1. If You Exercise Regularly
Women who love to exercise are willing
to juggle hectic schedules to fit it into their daily routine. They
believe exercise is necessary to help them feel fit, control their
weight and look their best. They don’t want to give up exercising or
its benefits because of pregnancy.
If you exercise on a regular basis before
pregnancy, you may need to modify your exercise goals and take things a
little easier during pregnancy. The goal of exercising at this time is
overall good health. Exercise makes you feel better physically, and it
can give you an emotional boost—but don’t overdo it.
There are benefits to continuing a
moderate exercise program during your pregnancy. The discussion below
identifies some of them.
Some healthcare providers believe women
who exercise during pregnancy enjoy a shorter recovery time after
birth. Because exercise keeps you fit, you may bounce back more quickly.
You may have to change or modify your
exercise program during pregnancy because of changes in your body. Your
center of gravity shifts, so you need to adjust your exercise for that.
As your abdomen grows larger, you may not be able to do some activities
very comfortably, and you may have to eliminate others.
During pregnancy, your heart rate is
higher; you don’t have to exercise as vigorously to reach your
target-heart-rate range. Be careful not to put too much stress on your
cardiovascular system. If your heart rate is too high, slow down
but don’t stop completely. Continue exercising at a moderate rate. If
your heart rate is too low and you don’t feel winded, you may pick up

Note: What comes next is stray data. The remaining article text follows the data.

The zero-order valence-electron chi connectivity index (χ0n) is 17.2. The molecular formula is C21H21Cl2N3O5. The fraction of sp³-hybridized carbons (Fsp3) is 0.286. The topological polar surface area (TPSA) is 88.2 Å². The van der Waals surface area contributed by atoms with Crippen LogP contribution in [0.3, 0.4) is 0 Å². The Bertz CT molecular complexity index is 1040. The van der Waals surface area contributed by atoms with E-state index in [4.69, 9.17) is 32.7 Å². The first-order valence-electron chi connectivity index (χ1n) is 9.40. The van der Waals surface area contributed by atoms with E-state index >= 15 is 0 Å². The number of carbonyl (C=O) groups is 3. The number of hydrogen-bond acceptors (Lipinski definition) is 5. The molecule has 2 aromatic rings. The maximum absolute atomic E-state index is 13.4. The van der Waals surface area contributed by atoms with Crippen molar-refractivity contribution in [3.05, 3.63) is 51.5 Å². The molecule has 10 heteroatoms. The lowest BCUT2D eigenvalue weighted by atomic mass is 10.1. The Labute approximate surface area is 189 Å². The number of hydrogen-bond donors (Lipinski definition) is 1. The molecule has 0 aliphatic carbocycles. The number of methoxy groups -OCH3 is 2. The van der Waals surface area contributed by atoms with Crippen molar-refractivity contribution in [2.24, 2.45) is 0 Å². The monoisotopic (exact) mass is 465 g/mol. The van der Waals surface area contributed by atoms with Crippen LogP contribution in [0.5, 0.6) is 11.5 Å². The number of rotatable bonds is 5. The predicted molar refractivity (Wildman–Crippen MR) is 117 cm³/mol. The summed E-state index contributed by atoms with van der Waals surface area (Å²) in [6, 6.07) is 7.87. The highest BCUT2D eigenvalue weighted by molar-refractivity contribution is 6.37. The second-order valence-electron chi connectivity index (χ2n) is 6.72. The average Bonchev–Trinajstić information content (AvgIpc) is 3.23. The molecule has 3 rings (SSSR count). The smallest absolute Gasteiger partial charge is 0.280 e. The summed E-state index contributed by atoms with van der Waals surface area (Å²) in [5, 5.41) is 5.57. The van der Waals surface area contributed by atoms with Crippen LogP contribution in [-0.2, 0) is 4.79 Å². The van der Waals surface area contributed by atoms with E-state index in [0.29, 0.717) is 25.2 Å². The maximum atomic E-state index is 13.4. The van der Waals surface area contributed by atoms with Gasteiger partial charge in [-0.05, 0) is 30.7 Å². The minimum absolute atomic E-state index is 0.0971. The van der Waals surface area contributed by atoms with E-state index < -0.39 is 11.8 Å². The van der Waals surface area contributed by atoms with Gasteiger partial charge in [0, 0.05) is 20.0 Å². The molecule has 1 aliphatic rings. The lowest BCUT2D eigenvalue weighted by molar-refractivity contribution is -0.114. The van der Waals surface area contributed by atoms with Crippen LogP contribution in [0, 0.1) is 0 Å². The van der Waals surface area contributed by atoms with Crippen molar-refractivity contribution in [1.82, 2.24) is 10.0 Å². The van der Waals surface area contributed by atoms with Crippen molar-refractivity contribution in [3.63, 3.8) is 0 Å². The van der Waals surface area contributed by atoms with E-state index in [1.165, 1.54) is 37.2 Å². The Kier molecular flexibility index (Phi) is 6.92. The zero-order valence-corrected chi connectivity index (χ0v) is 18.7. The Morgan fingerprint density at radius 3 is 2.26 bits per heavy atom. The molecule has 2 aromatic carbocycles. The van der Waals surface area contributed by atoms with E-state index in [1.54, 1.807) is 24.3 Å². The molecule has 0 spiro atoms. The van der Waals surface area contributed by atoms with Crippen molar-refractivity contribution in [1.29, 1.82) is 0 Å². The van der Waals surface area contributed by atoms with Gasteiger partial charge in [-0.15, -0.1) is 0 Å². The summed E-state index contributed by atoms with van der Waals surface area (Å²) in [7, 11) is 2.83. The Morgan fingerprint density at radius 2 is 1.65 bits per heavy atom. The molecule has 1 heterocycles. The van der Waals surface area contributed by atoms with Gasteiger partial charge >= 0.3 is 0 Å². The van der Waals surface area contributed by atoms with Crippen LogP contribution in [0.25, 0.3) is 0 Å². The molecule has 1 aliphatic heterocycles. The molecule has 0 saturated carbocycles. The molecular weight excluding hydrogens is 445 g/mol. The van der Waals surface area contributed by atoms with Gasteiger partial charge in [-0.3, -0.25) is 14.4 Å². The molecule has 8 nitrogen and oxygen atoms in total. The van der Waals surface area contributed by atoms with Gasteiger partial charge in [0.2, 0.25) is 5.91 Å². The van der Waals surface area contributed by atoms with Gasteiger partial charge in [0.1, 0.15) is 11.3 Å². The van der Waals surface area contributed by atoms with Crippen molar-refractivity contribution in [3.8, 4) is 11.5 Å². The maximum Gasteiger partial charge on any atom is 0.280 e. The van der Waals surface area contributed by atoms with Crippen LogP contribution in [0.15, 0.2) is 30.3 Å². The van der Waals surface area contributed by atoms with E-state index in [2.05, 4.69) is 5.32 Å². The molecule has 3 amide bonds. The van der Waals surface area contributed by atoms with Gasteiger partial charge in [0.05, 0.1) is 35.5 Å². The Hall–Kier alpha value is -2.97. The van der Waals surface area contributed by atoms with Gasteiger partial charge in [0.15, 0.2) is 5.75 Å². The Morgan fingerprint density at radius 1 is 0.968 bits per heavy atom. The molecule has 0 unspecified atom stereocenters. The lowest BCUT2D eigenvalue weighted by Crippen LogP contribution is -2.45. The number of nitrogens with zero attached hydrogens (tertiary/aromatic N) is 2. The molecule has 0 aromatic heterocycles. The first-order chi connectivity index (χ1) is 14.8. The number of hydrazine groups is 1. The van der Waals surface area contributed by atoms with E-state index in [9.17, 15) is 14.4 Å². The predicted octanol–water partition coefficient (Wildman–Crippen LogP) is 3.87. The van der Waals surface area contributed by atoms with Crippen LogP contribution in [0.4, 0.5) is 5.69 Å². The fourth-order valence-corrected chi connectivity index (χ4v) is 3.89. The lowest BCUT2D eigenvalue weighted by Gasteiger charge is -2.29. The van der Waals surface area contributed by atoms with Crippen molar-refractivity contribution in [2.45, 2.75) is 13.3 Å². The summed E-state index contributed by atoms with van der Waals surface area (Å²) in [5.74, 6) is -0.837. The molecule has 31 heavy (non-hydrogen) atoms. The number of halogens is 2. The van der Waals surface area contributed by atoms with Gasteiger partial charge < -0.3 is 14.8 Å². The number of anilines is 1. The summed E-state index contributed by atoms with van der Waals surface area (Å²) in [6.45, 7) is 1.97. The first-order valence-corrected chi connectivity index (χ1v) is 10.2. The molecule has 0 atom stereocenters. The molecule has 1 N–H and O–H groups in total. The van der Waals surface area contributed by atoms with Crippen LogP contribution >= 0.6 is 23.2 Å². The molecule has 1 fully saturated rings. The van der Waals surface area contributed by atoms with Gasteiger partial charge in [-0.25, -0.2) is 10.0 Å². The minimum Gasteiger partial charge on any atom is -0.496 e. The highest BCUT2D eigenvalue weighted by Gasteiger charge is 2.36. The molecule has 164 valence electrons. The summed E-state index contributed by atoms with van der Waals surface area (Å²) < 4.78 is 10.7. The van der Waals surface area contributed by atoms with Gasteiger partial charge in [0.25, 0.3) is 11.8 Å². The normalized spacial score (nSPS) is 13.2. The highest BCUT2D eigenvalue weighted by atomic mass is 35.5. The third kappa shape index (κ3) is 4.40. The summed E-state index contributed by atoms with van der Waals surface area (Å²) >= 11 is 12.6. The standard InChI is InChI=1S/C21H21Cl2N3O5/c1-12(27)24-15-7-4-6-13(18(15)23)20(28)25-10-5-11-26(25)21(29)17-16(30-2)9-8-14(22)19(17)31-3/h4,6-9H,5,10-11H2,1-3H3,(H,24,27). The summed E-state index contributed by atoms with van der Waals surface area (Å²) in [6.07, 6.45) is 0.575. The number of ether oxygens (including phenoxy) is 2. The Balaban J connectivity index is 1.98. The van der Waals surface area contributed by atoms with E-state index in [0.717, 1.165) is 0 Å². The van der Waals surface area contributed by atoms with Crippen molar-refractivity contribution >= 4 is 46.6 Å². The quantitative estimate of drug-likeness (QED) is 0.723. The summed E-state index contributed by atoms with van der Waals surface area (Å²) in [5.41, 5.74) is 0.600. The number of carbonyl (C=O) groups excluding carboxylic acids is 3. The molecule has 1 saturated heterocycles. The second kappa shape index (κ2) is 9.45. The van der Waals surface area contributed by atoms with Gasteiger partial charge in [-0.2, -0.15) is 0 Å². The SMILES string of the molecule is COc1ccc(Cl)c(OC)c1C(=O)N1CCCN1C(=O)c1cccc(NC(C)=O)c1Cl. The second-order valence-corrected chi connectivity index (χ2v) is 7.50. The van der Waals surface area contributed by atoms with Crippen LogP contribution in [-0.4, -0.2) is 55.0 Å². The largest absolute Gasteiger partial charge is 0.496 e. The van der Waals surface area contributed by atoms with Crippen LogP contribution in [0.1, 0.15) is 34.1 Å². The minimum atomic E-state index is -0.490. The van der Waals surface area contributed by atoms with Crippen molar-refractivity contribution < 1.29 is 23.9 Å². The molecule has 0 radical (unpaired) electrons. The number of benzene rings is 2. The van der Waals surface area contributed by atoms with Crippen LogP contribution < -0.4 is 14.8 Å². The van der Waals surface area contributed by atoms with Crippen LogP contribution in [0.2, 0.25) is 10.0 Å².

the pace a bit, but again, don’t overdo it. Check your pulse rate
frequently to make sure you aren’t overexerting.
Joan was concerned because it was hard
to find time to exercise regularly. I told her to try exercising at her
desk at work, doing ankle and leg exercises. This helped her keep her
legs toned and also helped her with leg cramps and swelling.
Women who jog or run regularly often want
to continue this activity during pregnancy. If you’re used to jogging
and have been involved in regular jogging before pregnancy, you can
continue in moderation during pregnancy after getting your doctor’s OK.
Listen to your body when it tells you to slow down—don’t get
overheated, stop if you feel tired and drink lots of water.
2. The Exercise Payoff
Exercise during pregnancy can help you
feel more in control of your body and relieve some of the common aches
and pains of pregnancy. Exercise improves circulation and helps you
adjust to carrying the extra weight you gain during pregnancy. Regular,
moderate exercise can also help?
•prevent constipation and varicose veins
•strengthen muscles needed for delivery
•make you feel better about yourself
•ease labor and delivery
•leave you in better shape after delivery
•control weight gain
Other exercise benefits include an
increase in energy, nausea control, improvement in sleep, feeling
better overall and having an easier time losing weight after pregnancy.
Exercise also increases the release of growth hormone, which may help
protect you from illness.
Try water aerobics to help relieve back
and pelvic pain. Once a week may really help. Doing low-impact aerobics
for at least 2 hours a week may help reduce your risk of preterm birth.
Ten minutes of yoga or Pilates increases your blood flow and stretches